5-a-day stats expose class divide

- Last updated on GMT

Related tags: Igd chief executive, Nutrition, Igd

UK shoppers on lower incomes (social grades D and E) are eating no more fruit and veg than they did four years ago, with just a quarter claiming to get their 5-a-day, according to consumer research conducted by grocery think tank IGD.

However, those in social grades A, B and C have steadily increased consumption – with 50% of these shoppers now claiming to get their 5-a-day.

However, surprisingly few (36%) of the 1,036 shoppers polled said they intended to take more exercise as part of a healthier lifestyle, a figure which has been static since 2006, said IGD chief executive Joanne Denney-Finch. “The food industry and other stakeholders need to keep pushing the 5-a-day message to some social groups in particular. But there is clearly a lot more to do to encourage people to get more exercise as well.”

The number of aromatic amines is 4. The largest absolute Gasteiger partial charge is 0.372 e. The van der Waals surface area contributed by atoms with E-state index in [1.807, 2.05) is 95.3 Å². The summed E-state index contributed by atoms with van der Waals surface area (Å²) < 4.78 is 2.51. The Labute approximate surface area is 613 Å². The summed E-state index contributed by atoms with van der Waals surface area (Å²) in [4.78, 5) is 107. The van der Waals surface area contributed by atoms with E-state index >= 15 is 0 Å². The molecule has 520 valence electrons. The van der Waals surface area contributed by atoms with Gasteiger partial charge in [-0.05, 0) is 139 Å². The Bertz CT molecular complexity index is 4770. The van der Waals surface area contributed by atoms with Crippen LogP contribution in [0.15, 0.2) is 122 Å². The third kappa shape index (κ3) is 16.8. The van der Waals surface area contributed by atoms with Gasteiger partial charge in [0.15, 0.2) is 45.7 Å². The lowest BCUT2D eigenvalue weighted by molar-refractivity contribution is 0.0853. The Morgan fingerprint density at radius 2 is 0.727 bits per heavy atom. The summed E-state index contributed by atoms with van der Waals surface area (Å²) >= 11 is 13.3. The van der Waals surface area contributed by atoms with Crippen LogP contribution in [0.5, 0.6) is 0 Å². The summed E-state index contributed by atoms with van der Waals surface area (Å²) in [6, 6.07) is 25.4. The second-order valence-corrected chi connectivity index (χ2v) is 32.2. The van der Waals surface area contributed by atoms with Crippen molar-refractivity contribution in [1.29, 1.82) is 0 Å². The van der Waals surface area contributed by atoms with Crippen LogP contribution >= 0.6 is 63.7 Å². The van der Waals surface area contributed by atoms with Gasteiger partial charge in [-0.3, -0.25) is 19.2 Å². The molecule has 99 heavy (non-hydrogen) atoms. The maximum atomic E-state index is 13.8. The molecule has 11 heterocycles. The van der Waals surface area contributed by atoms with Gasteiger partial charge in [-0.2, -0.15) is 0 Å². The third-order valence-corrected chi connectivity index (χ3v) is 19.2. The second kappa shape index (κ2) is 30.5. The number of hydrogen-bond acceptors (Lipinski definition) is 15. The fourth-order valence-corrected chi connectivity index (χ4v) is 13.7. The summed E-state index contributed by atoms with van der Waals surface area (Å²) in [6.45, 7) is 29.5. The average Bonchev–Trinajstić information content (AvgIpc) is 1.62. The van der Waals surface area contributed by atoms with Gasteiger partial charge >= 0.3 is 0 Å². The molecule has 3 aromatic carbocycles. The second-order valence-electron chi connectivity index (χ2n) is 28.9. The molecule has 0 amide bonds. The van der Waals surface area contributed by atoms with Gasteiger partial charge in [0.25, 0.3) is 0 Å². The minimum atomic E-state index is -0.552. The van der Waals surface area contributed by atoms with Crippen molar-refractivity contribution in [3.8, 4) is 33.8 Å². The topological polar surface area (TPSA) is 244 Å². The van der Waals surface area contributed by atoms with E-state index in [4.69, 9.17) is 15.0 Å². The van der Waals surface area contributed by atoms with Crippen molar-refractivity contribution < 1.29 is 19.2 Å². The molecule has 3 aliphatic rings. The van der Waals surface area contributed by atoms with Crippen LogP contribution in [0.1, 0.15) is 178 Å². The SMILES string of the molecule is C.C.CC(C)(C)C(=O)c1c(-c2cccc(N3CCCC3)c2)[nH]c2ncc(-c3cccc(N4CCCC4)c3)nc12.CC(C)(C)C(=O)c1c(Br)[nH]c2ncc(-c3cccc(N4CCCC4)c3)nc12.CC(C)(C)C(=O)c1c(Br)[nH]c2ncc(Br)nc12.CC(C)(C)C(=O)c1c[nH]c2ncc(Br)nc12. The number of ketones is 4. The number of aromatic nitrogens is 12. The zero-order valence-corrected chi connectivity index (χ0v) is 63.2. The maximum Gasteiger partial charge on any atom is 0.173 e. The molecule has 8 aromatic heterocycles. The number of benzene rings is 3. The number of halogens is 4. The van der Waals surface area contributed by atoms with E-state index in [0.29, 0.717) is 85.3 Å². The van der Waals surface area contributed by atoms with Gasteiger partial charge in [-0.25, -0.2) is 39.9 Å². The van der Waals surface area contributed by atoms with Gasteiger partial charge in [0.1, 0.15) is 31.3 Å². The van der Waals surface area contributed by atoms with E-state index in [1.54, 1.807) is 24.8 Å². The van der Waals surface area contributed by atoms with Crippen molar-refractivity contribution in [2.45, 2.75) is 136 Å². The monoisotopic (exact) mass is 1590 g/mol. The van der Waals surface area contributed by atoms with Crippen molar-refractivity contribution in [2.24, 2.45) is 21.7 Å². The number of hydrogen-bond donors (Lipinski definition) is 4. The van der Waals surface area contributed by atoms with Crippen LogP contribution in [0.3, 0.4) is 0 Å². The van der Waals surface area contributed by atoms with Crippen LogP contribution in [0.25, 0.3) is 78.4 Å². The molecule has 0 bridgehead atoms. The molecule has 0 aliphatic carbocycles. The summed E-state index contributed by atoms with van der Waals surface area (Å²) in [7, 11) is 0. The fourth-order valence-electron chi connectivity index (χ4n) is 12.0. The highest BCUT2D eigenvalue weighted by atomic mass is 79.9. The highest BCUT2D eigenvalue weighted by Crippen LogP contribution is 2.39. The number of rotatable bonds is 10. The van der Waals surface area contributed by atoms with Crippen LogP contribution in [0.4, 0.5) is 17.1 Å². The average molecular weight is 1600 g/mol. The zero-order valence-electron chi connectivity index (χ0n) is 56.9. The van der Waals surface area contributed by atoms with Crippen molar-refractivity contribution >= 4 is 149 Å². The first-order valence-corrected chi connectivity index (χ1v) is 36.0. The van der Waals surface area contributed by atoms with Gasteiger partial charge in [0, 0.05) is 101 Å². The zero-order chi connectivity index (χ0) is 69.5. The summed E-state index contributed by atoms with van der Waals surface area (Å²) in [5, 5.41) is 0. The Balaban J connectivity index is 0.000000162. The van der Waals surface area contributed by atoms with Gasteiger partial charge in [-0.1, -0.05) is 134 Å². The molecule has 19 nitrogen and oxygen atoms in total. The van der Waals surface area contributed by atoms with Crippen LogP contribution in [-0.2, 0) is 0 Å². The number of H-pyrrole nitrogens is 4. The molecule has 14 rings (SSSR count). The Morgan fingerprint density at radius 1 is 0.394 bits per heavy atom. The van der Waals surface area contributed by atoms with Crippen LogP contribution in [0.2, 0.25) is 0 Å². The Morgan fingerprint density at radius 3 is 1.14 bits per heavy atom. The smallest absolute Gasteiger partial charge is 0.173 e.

When asked about activities that they followed to lead a healthy lifestyle, 40% of shoppers said they drank more water, 38% said they ate low fat foods (compared with 33% in 2006) and 24% said they were cutting down on salt (compared with 19% in 2006).

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